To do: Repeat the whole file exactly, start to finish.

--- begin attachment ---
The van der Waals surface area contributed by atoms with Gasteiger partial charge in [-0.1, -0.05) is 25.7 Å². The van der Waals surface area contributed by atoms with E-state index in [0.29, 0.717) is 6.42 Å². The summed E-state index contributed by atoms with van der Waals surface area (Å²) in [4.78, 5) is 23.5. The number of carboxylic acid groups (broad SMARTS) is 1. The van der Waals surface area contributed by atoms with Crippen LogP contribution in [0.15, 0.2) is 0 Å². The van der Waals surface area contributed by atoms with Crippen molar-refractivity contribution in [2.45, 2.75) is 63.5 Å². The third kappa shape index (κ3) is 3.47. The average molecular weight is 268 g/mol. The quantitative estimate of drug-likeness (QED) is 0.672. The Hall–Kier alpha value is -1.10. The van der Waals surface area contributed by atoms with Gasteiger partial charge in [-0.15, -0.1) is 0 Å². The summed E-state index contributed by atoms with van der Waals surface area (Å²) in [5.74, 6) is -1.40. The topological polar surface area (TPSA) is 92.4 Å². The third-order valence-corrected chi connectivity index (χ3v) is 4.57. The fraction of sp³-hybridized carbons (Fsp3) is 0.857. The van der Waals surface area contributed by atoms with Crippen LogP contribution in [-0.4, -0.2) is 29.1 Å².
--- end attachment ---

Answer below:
The van der Waals surface area contributed by atoms with Gasteiger partial charge in [-0.1, -0.05) is 25.7 Å². The van der Waals surface area contributed by atoms with E-state index in [0.29, 0.717) is 6.42 Å². The summed E-state index contributed by atoms with van der Waals surface area (Å²) in [4.78, 5) is 23.5. The number of carboxylic acid groups (broad SMARTS) is 1. The van der Waals surface area contributed by atoms with Crippen LogP contribution in [0.15, 0.2) is 0 Å². The van der Waals surface area contributed by atoms with Crippen molar-refractivity contribution in [2.45, 2.75) is 63.5 Å². The third kappa shape index (κ3) is 3.47. The average molecular weight is 268 g/mol. The quantitative estimate of drug-likeness (QED) is 0.672. The Hall–Kier alpha value is -1.10. The van der Waals surface area contributed by atoms with Gasteiger partial charge in [-0.15, -0.1) is 0 Å². The summed E-state index contributed by atoms with van der Waals surface area (Å²) in [5.74, 6) is -1.40. The topological polar surface area (TPSA) is 92.4 Å². The third-order valence-corrected chi connectivity index (χ3v) is 4.57. The fraction of sp³-hybridized carbons (Fsp3) is 0.857. The van der Waals surface area contributed by atoms with Crippen LogP contribution in [-0.4, -0.2) is 29.1 Å².